Advantageously, the in-fill piece only minimally spaces the tables apart, and extends for a substantial depth across the shorter dimension of the tables. Thus as shown in FIG. 1, the in-fill piece 12 has spaced long edges 22 extending between opposite short edges 24. Other relative sizes are also possible. The long edges 22 in FIG. 1 are formed as opposite concave curves 22 that are complementary to the arc segments 20 of the tables 14 in the area of abutment. The concave curves 22 of the in-fill piece 12 are not as long as the arc segments 20 of the tables 14. That is, the concave curves 22 of the in-fill piece 12 extend over less of an arc-radian than the arc segment 20 of the tables 14. As a result, the in-fill piece can be displaced along segments 20, for a distance along which the radii of curvature of the arc segments remains substantially the same. Thus the tables remain substantially abutted against the in-fill piece as the relatively smaller arc of the concave curves 22 of in-fill piece 12 are shifted along table 14 through a limited range. This range defines the range of alignments at which the tables can be placed.
FIG. 2 is a view from the underside of the tables and shows that the in-fill piece 12 is connected between the tables 14 by a pair of opposite brackets 30. These brackets 30 mechanically support the body of the in-fill piece and govern the relative movement between the in-fill piece 12 and tables 14. In the embodiment shown, each bracket 30 is shaped as a wedge-shaped section of an annulus. The brackets 30 are rigidly affixed to an underside of the in-fill piece 12 by screw fasteners. As FIG. 4 shows, the in-fill piece 12 carries the affixed brackets 30 such that the brackets 30 define flange portions 32 that extend away from the in-fill piece 12, which is of a thickness equal to that of the table tops. The flanges 32 occupy locations relative to the in-fill piece 12 in which they can be abutted under adjacent marginal portions of the undersides of the tables 14, as shown in FIG. 2. It will be appreciated that the specific structures are subject to some variation. For example, it is also possible to form the flanges integrally with the in-fill piece, to shape the flanges differently or to use a spacing arrangement that positions an in-fill piece that is not as thick as the table tops such that the upper surfaces are coplanar.
As shown in FIG. 2, the flanges 32 are formed with a pair of curved openings or slots 34. The undersides of the tables 14 carry a set of guide pins 40 which are located to extend through the slots 34 as shown. FIG. 3 shows that the guide pins 40 can comprise a round-headed screw 42 extending through a collar 44 placed in the slot 34 and tightened into the table 14 from the underside. The collar 44 functions as a bearing and is made from an appropriate material such as a polymer or beryllium bronze or the like. The round-head of the screw 42 has marginal portions which project over a washer that extends in turn beyond a periphery of the collar 44 for holding the flange against the table top, i.e., constraining the flange 32 to occupy a plane adjacent the underside of the table 14.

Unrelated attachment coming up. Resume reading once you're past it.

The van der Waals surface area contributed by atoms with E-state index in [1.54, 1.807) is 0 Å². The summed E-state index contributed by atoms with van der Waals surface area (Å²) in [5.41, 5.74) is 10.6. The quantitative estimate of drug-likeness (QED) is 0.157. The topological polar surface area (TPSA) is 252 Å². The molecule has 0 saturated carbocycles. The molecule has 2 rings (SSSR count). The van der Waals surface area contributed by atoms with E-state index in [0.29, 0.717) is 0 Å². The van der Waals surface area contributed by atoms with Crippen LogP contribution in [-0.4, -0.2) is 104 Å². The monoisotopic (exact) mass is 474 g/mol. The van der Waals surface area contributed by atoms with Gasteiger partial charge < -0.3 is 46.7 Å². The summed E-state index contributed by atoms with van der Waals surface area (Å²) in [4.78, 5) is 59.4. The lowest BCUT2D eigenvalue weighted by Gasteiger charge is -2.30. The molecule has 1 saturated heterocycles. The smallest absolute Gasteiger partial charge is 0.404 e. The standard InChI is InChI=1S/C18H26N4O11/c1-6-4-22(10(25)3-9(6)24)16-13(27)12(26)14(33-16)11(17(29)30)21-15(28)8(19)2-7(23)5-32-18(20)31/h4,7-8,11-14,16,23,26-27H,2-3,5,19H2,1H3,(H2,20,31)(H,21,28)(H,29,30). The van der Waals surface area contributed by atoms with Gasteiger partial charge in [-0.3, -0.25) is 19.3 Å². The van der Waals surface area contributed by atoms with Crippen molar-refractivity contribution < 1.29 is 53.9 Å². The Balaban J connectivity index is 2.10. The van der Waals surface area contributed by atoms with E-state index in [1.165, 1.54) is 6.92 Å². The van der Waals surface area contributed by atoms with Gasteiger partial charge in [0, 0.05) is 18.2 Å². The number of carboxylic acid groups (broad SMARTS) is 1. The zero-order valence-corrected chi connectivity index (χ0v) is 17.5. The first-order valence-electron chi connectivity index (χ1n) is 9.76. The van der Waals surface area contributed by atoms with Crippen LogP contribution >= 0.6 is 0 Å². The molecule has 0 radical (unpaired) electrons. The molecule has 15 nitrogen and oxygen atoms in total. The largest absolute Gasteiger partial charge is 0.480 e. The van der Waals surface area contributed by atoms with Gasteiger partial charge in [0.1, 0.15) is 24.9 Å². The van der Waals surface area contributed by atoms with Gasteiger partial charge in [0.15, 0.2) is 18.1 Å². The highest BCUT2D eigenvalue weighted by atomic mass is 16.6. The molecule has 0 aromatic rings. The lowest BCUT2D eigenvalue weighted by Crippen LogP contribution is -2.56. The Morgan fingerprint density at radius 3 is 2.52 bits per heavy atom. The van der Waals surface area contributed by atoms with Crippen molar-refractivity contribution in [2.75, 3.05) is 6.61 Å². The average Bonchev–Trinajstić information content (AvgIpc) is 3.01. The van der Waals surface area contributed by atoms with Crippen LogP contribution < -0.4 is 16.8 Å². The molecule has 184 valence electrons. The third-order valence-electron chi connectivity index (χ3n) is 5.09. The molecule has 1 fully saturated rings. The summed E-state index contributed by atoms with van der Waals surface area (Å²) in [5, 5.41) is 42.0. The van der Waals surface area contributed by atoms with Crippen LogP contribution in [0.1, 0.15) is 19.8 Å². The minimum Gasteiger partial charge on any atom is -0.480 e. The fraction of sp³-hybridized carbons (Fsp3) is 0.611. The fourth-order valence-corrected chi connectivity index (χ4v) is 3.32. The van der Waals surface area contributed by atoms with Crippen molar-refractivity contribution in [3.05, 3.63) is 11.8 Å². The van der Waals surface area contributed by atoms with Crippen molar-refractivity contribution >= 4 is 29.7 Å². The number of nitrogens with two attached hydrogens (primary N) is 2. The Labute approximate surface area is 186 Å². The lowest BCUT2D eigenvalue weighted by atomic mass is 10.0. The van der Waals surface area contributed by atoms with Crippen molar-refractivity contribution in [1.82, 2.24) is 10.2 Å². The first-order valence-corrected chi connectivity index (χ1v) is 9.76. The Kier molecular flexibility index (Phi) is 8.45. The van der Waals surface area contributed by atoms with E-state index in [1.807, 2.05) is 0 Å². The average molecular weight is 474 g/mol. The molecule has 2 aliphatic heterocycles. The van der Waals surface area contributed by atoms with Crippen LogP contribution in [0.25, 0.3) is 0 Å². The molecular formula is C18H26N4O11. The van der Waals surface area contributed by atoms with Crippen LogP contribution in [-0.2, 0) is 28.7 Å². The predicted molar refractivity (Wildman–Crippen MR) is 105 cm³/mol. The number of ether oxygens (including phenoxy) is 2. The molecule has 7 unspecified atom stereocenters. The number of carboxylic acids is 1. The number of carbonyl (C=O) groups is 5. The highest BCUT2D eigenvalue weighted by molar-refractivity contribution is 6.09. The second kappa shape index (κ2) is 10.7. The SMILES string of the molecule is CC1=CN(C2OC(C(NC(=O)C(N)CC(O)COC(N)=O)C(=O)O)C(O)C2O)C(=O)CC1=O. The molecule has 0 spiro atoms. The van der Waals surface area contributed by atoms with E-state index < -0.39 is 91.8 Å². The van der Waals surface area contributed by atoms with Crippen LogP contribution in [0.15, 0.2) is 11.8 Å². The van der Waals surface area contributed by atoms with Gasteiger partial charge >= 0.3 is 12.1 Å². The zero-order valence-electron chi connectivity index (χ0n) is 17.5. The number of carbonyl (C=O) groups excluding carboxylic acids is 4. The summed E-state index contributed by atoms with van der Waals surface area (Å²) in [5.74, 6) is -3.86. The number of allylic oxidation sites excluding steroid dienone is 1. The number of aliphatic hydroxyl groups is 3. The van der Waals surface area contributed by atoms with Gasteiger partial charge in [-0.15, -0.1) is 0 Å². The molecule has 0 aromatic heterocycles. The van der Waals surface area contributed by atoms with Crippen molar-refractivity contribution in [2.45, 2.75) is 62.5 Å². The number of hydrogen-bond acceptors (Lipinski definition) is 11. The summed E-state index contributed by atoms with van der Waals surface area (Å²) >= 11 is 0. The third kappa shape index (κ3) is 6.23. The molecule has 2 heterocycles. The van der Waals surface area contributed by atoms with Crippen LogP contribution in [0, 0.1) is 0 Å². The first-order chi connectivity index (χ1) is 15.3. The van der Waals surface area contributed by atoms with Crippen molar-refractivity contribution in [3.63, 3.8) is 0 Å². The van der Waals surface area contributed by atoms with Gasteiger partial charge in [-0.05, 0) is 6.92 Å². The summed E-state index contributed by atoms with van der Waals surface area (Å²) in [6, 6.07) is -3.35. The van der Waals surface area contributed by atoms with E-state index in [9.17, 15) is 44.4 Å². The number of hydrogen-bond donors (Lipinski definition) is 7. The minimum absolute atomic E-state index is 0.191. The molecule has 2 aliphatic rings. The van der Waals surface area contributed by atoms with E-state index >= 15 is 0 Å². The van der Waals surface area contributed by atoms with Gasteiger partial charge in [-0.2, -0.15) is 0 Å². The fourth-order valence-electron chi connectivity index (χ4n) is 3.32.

The flanges 32, as shown by FIG. 2, are permitted limited movement in that plane, which limited movement is governed by the guide pins 40 in the curved openings 34. The curved openings 34 are arranged on the perimeter of a circle that is coaxial with the arc segments 20 of the tables 14. Thus the guide pins 40 in the curved openings 34 couple the in-fill piece 12 and tables 14 together, and govern and limit their relative movement as will be described with reference to FIGS. 7a and 7b.
In general, the concave curve portion 22 of the in-fill piece 12 is shiftable relative to the arc segment portion of the tables 14 through a limited range of alignments in which the in-fill piece remains abutted against the edge of the tables. The range of limited alignments is limited by curved openings 34, which have ends 46 (e.g., see, FIGS. 2 or 4) against which the guide pins 40 stop. FIG. 7a shows two C-shaped tables 14 arranged in an in-line arrangement 10'. In FIG. 7b, the tables 14 have been shifted relative to the in-fill piece to define a C-shaped arrangement 10" FIG. 7c shows an another arrangement 10'" between the C-shaped tables 14, as arranged in an S-shaped arrangement.
Each arrangement 10 is shiftable by a user as desired and can be set at any point between the extremes defined by the opposite ends of openings 34. The arrangements 10' and 10'" in FIGS. 7a and 7c are desirable as stylized variations of "partners" desks, in which two users are provided with workspace. FIG. 7b shows how two C-shaped tables 14 can be coupled to provide a single, enlarged C-shaped workspace for a single user. Of course with additional in-fill pieces the arrangement could be expanded to three or more tables.
The tables 14 and in-fill piece 12 can be secured in fixed positions, if desired, by making the collar 44 somewhat thinner than the flange, which permits clamping of the flange by further tightening of the screws 42. However even without such tightening, the tables can be expected to remain stable in the arrangement where they are left, absent an impact or the like, because of the combined inertia of the tables 14 and in-fill piece 12.
The exemplary arrangements 10 in FIGS. 7a-7c shown are selected merely for convenience in this description and are not intended to the invention to a particular table 14, in-fill piece 12, or dual table configuration. As discussed above the two tables can have different radii of curvature. With reference to arrangement 100 in FIG. 6, an alternatively-shaped in-fill piece 102 (shown in FIG. 5) can be provided in the gap between one C-shaped table 14 and a generally rectangular table 104 having a straight edge. It is also possible to reverse the connection order of the parts, for example with the flanges attached rigidly to the tables and the guide slots and pins permitting displacement of the flanges relative to the in-fill piece instead of relative to the tables.